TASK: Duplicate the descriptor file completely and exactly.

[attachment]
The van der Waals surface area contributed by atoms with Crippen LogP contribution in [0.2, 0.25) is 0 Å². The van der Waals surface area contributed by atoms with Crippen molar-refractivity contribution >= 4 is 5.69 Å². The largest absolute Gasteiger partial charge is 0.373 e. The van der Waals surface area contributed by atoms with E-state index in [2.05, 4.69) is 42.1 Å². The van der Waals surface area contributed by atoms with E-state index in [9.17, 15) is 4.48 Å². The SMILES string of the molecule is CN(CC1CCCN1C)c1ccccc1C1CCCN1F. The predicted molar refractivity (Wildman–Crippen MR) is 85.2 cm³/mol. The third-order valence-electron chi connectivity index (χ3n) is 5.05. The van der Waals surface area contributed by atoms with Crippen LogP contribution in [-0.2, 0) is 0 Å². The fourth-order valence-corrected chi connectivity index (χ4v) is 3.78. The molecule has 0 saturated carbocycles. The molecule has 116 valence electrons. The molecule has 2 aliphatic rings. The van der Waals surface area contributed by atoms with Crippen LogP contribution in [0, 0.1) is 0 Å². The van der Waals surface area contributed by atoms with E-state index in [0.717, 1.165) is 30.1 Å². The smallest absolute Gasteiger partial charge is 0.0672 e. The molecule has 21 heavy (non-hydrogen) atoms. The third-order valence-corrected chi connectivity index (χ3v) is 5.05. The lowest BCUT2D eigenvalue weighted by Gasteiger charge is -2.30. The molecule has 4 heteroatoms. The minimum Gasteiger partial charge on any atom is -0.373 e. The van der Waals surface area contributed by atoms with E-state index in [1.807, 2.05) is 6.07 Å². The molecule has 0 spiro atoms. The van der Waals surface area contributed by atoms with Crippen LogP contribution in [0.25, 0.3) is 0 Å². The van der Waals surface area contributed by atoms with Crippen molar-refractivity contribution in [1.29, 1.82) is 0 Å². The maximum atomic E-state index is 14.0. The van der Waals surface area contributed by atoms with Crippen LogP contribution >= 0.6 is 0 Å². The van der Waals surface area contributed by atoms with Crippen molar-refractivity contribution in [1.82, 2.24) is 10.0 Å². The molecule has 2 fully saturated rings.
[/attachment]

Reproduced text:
The van der Waals surface area contributed by atoms with Crippen LogP contribution in [0.2, 0.25) is 0 Å². The van der Waals surface area contributed by atoms with Crippen molar-refractivity contribution >= 4 is 5.69 Å². The largest absolute Gasteiger partial charge is 0.373 e. The van der Waals surface area contributed by atoms with E-state index in [2.05, 4.69) is 42.1 Å². The van der Waals surface area contributed by atoms with E-state index in [9.17, 15) is 4.48 Å². The SMILES string of the molecule is CN(CC1CCCN1C)c1ccccc1C1CCCN1F. The predicted molar refractivity (Wildman–Crippen MR) is 85.2 cm³/mol. The third-order valence-electron chi connectivity index (χ3n) is 5.05. The van der Waals surface area contributed by atoms with Crippen LogP contribution in [-0.2, 0) is 0 Å². The fourth-order valence-corrected chi connectivity index (χ4v) is 3.78. The molecule has 0 saturated carbocycles. The molecule has 116 valence electrons. The molecule has 2 aliphatic rings. The van der Waals surface area contributed by atoms with Crippen LogP contribution in [0, 0.1) is 0 Å². The van der Waals surface area contributed by atoms with E-state index in [0.717, 1.165) is 30.1 Å². The smallest absolute Gasteiger partial charge is 0.0672 e. The molecule has 21 heavy (non-hydrogen) atoms. The third-order valence-corrected chi connectivity index (χ3v) is 5.05. The lowest BCUT2D eigenvalue weighted by Gasteiger charge is -2.30. The molecule has 4 heteroatoms. The minimum Gasteiger partial charge on any atom is -0.373 e. The van der Waals surface area contributed by atoms with E-state index in [1.807, 2.05) is 6.07 Å². The molecule has 0 spiro atoms. The van der Waals surface area contributed by atoms with Crippen LogP contribution in [0.25, 0.3) is 0 Å². The van der Waals surface area contributed by atoms with Crippen molar-refractivity contribution in [1.29, 1.82) is 0 Å². The maximum atomic E-state index is 14.0. The van der Waals surface area contributed by atoms with Crippen LogP contribution >= 0.6 is 0 Å². The van der Waals surface area contributed by atoms with Crippen molar-refractivity contribution in [1.82, 2.24) is 10.0 Å². The molecule has 2 fully saturated rings.